A second matter, related to the foregoing, is whether or not a suspect should continue to have the absolute right to remain silent in all cases. At present, there is no legal obligation to give information to the Garda, apart from certain statutory exceptions. No adverse inference may be drawn by any jury from such silence. The prosecution may not even comment on it. This rule as it stands has been criticised by several very distinguished judges in England, and by well-known teachers of law and authors. In England, in June, 1972, the Criminal Law Revision Committee, after considering the matter for eight years, advocated the abolition of the right of silence as it hitherto existed. The British section of the International Commission of Jurists chaired by Sir John Foster, QC, MP was of the opinion that the privilege of the accused to keep silent before his trial should be abolished. The Lord Chief Justice of England, Lord Widgery, has expressed the view that the right to remain silent should be modified. So has Professor Rupert Cross of Oxford University. Professor Glanville Williams has expressed the view that changes in the law must include the abandonment of the present entitlement of a suspected or accused person to take no part whatsoever in the establishment of the truth. This right of silence can be no less frustrating to gardaí, honestly and dutifully investigating a crime, than the prohibition on holding suspects for the purpose of questioning them. Like risks of ill-treatment of persons in custody are involved. I would favour lessening this risk of ill-treatment in the interests of both suspects and gardaí. I consider that this rule of law should be somewhat modified and that a suspect should be required to answer certain questions. A refusal or failure to do so might be made the subject of comment by the judge at the trial and/or by the Prosecution with the leave of the trial judge. The jury should be told to draw what inference they think proper and commonsense from a refusal to answer all or any such questions. Such questions might relate to identity and address, marital status, explanation of stains on clothing, property (including money) found upon the suspect, an account of his dealings with a vehicle believed by the gardaí to have been used in a crime, his movements for a specified period of time before and after the crime, and some other kindred questions to be set out in a statute and strictly limited. Outside of such matters the suspected person would retain his right of silence, as at present, quite unimpaired.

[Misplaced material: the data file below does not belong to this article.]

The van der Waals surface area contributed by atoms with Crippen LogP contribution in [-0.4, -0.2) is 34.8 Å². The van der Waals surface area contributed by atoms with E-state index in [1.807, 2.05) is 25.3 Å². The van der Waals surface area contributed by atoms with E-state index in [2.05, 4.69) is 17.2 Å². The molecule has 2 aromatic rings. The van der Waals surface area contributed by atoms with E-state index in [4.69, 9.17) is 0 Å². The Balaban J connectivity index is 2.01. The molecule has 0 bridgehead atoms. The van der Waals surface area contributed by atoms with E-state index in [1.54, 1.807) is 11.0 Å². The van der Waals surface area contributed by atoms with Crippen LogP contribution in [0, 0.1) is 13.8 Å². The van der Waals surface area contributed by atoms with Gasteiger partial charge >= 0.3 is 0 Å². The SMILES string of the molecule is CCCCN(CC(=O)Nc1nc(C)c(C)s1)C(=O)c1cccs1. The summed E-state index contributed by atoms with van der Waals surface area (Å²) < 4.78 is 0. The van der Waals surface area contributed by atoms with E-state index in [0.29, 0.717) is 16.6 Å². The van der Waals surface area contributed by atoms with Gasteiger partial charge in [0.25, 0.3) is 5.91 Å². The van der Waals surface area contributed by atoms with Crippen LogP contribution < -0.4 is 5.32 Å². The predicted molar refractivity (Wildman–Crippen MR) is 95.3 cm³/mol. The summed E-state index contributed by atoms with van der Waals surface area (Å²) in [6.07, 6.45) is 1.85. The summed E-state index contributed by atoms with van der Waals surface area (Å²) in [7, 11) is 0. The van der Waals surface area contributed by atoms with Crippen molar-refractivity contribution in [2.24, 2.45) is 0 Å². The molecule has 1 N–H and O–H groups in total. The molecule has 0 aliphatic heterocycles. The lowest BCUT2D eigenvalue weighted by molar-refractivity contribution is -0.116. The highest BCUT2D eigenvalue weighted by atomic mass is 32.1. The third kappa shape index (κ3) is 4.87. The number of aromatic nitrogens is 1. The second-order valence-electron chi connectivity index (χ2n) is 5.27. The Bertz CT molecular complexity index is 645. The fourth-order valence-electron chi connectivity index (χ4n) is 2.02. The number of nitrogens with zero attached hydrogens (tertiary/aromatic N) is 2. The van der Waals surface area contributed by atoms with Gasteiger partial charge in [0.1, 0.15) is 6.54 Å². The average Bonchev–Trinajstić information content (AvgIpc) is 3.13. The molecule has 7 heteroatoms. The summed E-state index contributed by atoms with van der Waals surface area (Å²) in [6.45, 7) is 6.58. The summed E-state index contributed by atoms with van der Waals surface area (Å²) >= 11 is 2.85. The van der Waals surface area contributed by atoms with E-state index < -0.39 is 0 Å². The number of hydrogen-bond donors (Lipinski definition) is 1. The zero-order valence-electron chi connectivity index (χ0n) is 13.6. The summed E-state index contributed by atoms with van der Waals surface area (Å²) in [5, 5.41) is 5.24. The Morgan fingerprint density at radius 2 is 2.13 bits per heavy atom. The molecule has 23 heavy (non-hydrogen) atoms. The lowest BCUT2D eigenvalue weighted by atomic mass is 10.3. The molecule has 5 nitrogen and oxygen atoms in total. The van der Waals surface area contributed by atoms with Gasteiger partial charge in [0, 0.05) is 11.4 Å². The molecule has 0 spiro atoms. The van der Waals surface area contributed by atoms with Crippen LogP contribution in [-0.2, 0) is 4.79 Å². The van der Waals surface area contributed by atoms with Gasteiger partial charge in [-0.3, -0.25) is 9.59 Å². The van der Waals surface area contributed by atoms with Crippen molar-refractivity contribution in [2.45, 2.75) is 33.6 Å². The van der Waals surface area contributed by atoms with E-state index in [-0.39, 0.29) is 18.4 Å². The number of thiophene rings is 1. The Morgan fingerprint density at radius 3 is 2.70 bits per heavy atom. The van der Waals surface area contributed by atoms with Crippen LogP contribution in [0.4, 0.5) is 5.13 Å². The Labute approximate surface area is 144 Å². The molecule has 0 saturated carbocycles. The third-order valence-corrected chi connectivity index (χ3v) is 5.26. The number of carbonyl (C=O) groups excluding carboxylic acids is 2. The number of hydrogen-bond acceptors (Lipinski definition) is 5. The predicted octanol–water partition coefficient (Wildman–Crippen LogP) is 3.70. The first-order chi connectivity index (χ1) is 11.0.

Barra Ó Briain signs his addendum. This is what is being suggested here in an even more limited way than Barra Ó Briain has recommended.
On the amendments proposed by Deputy Woods the effect of both amendments is to prevent an inference being drawn from, as the case may be, objects, marks on an arrested person or from his presence at a particular place at or about the time the offence in question is alleged to have been committed. The section, if amended as proposed, would simply provide that any such failure or refusal to account for these objects might be given in evidence against the accused where the failure or the refusal was material. The problem is that is the present law and there is nothing to prevent the arresting garda from saying that he asked the accused to account for an object and he failed or refused to do so. No inference can be drawn from the failure or the refusal, so the proposed amendment would leave the law unchanged in effect. The amendment would nullify the efficacy of both sections. On that basis, subsections (4) and (5) would also be pointless, although the amendment does not propose to delete them.